Data released today reveals that 54 million acres of land managed by the Bureau of Land Management do not meet the agency’s own “land health standards.” Although standards vary between states and bioregions, they generally measure biological conditions, including soil health, water quality, plant species diversity, and habitat quality for threatened and endangered species. Endangered. The standards define the minimum benchmarks that land managers must meet and maintain for landscapes to function and be used sustainably.
The BLM oversees 246 million acres of land – the vast majority of it in the western United States. The agency’s mission is “to support the health, diversity, and productivity of public lands for the use and enjoyment of present and future generations,” but according to records obtained by the bipartisan public employee watchdog organization for environmental responsibility (PEER), it fails to do so on almost a quarter of the land leased for grazing. “We all need to work together to improve conservation practices on public lands,” said Chandra Rosenthal, director of PEER’s Rocky Mountain office. “This map is a wake-up call for the BLM to not only improve and modernize its data collection and mapping efforts, but also to take action to address the vast amounts of degraded land.”
PEER obtained 78,000 records spanning three decades through Freedom of Information Act requests. The data, which covers 13 western states from 1997 to 2019 and contains information from every BLM field office in those states, plots 21,000 attributions on an interactive map. “This map is useful for individuals to see what’s going on around them, get active, and really work to hold BLM accountable in the areas that are important to them,” Rosenthal said. News from the High Country. “It’s really empowering for people to be aware of what’s happening on their public lands.” (Ddisclosure: Rosenthal is a brother of HCN responsible for the digital editor.)
The data shows that large tracts of land are degraded. Some acreage is not rated at all, and of the approximately 109,000 million acres that are, half fail to meet range health standards. Troubled housing estates, though documented throughout the West, are mostly found in cold desert ecoregions, often in the rain shadow of mountain ranges. These areas are characterized by a lack of humidity and extreme temperature variations.
In six states — California, Colorado, Idaho, Nevada, Oregon and Wyoming — more than 40% of assessed land does not meet land health standards. In Nevada, 83% of allotments assessed fail to meet standards, while data from Idaho indicates that 78% of allotments assessed fail to meet range health standards. In New Mexico, however, only 2% of assessed assignments fail. High Country News reached out to the BLM with questions, and while they acknowledged the query, they did not return with answers until press time.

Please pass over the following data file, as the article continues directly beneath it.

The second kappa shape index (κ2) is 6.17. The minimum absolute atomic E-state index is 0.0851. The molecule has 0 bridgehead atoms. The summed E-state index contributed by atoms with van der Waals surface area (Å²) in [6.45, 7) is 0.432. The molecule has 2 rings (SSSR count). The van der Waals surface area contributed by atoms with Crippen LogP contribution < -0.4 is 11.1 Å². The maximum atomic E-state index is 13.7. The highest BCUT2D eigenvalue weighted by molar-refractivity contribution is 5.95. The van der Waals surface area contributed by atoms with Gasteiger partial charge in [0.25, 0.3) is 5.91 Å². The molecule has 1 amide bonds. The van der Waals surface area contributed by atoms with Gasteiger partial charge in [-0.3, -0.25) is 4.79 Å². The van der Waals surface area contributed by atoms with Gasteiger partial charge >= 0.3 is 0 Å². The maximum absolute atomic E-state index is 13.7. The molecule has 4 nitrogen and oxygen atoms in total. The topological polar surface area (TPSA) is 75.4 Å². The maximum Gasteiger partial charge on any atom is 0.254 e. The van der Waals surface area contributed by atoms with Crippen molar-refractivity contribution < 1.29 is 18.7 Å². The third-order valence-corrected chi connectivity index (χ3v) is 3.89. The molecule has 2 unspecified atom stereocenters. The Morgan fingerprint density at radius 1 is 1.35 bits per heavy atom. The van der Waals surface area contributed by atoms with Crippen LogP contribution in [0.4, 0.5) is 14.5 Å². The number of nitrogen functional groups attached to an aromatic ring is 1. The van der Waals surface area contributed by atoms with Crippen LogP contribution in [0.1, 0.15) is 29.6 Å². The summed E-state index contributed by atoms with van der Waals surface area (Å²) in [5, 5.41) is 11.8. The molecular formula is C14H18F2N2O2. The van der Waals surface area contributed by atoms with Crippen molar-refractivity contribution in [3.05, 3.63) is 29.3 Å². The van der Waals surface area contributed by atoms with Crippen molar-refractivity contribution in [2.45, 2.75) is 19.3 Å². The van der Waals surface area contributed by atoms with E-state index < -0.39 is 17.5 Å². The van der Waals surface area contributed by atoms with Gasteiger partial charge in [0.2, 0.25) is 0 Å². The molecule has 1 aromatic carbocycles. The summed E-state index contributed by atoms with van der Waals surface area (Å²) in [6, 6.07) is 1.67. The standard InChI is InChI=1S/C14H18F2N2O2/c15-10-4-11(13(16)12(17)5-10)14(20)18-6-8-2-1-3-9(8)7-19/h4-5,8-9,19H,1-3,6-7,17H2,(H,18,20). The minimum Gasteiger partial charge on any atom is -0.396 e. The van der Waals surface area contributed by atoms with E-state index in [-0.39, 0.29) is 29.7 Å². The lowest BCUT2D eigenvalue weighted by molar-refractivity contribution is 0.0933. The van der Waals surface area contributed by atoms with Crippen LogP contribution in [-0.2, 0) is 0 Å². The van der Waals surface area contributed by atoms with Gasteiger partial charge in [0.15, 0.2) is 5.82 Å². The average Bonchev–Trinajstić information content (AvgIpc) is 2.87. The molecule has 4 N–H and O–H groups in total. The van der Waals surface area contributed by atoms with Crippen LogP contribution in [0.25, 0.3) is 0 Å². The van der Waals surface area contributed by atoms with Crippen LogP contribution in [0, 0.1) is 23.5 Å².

Thriving landscapes are integral to the public and economic health of Western Indigenous communities and nations, especially those whose ancestral lands are affected. Research by Headwaters Economics and the Center for Western Priorities documents in detail the tremendous value that public lands have to communities near the Gateway. But a prolonged mega-drought in the western United States poses an ongoing threat to already stressed landscapes and the communities that depend on them, as do overlapping issues including climate change, the spread of invasive species like the cheater and the increasing frequency and intensity of forest fires.
PEER’s analysis reveals that livestock grazing is the main culprit of land degradation. The BLM leases more than half of its acreage to ranchers as pasture for cattle, sheep, and other livestock. While everything from drought and wildfires to all-terrain vehicles can impact rangeland health, livestock grazing is a significant cause of the failure of 72% of land health standards. public lands. It’s about 40 million acres.
PEER’s analysis reveals that livestock grazing is the main culprit of land degradation.
This finding is consistent across the West, sometimes on a massive scale: A massive 950,000+ acre subdivision in the Rock Springs, Wyoming area is just one of the areas that identifies cattle grazing as a major cause of declining land health. Other stressors such as invasive species, feral horses and extreme degradation of waterways account for the poor health of an additional 15 million acres.
BLM pastures that do not meet standards significantly overlap with sage-grouse breeding grounds and habitat. Ecoregions like the Wyoming Basin, the Northern Basin and Range, and the Snake River Plains owe their failure to the presence of livestock on more than 40% of the land surveyed to date. Other animal species are also implicated; for example, some housing estates in the home of the endangered desert tortoise also fail to meet standards.
PEER shared its findings during a meeting in early January with senior agency officials, including BLM Director Tracy Stone-Manning and Deputy Director of Policy and Programs Nada Culver. “It surprised us that many of them didn’t even know there was grazing in the wild areas,” Rosenthal said. “I feel like there’s a lot of data misunderstanding on course health standards.” But Rosenthal also called the meeting a “positive step” and said she believed the leaders were “curious and interested in making changes”.
Kylie Mohr is a writing intern for High Country News written from Montana. Email him at [email protected] or submit a letter to the editor. Ssee our letters to editor policy.